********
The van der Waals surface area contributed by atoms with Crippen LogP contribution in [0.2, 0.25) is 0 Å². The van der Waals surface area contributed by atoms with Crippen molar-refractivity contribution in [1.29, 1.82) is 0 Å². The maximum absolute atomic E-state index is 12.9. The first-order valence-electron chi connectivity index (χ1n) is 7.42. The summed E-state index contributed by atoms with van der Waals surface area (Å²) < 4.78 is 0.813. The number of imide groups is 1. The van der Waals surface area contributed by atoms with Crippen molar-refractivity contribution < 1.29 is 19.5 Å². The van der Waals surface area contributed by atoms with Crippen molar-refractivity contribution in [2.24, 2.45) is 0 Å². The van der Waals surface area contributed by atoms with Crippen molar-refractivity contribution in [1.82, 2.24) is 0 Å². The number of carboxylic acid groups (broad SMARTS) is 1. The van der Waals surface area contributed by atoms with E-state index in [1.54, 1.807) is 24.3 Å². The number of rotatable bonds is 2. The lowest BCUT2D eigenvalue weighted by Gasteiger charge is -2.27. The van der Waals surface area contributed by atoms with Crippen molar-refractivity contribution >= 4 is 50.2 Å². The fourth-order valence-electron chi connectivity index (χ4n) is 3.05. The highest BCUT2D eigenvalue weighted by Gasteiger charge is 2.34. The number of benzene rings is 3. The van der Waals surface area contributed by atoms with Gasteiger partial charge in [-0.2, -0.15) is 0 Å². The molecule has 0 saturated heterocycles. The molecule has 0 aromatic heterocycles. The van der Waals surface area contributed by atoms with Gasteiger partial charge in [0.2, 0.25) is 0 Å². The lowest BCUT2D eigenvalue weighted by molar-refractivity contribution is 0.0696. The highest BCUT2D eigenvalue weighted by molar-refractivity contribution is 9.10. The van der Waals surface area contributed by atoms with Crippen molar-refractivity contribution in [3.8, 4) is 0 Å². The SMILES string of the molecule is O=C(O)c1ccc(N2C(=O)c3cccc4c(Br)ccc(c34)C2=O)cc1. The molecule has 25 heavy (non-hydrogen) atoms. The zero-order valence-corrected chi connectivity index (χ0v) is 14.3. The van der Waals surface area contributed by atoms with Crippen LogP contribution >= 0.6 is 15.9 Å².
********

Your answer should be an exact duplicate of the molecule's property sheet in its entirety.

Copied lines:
The van der Waals surface area contributed by atoms with Crippen LogP contribution in [0.2, 0.25) is 0 Å². The van der Waals surface area contributed by atoms with Crippen molar-refractivity contribution in [1.29, 1.82) is 0 Å². The maximum absolute atomic E-state index is 12.9. The first-order valence-electron chi connectivity index (χ1n) is 7.42. The summed E-state index contributed by atoms with van der Waals surface area (Å²) < 4.78 is 0.813. The number of imide groups is 1. The van der Waals surface area contributed by atoms with Crippen molar-refractivity contribution < 1.29 is 19.5 Å². The van der Waals surface area contributed by atoms with Crippen molar-refractivity contribution in [2.24, 2.45) is 0 Å². The van der Waals surface area contributed by atoms with Crippen molar-refractivity contribution in [1.82, 2.24) is 0 Å². The number of carboxylic acid groups (broad SMARTS) is 1. The van der Waals surface area contributed by atoms with E-state index in [1.54, 1.807) is 24.3 Å². The number of rotatable bonds is 2. The lowest BCUT2D eigenvalue weighted by Gasteiger charge is -2.27. The van der Waals surface area contributed by atoms with Crippen molar-refractivity contribution >= 4 is 50.2 Å². The fourth-order valence-electron chi connectivity index (χ4n) is 3.05. The highest BCUT2D eigenvalue weighted by Gasteiger charge is 2.34. The number of benzene rings is 3. The van der Waals surface area contributed by atoms with Gasteiger partial charge in [-0.2, -0.15) is 0 Å². The molecule has 0 saturated heterocycles. The molecule has 0 aromatic heterocycles. The van der Waals surface area contributed by atoms with Gasteiger partial charge in [0.2, 0.25) is 0 Å². The lowest BCUT2D eigenvalue weighted by molar-refractivity contribution is 0.0696. The highest BCUT2D eigenvalue weighted by molar-refractivity contribution is 9.10. The van der Waals surface area contributed by atoms with Crippen molar-refractivity contribution in [3.8, 4) is 0 Å². The SMILES string of the molecule is O=C(O)c1ccc(N2C(=O)c3cccc4c(Br)ccc(c34)C2=O)cc1. The molecule has 25 heavy (non-hydrogen) atoms. The zero-order valence-corrected chi connectivity index (χ0v) is 14.3. The van der Waals surface area contributed by atoms with Crippen LogP contribution >= 0.6 is 15.9 Å².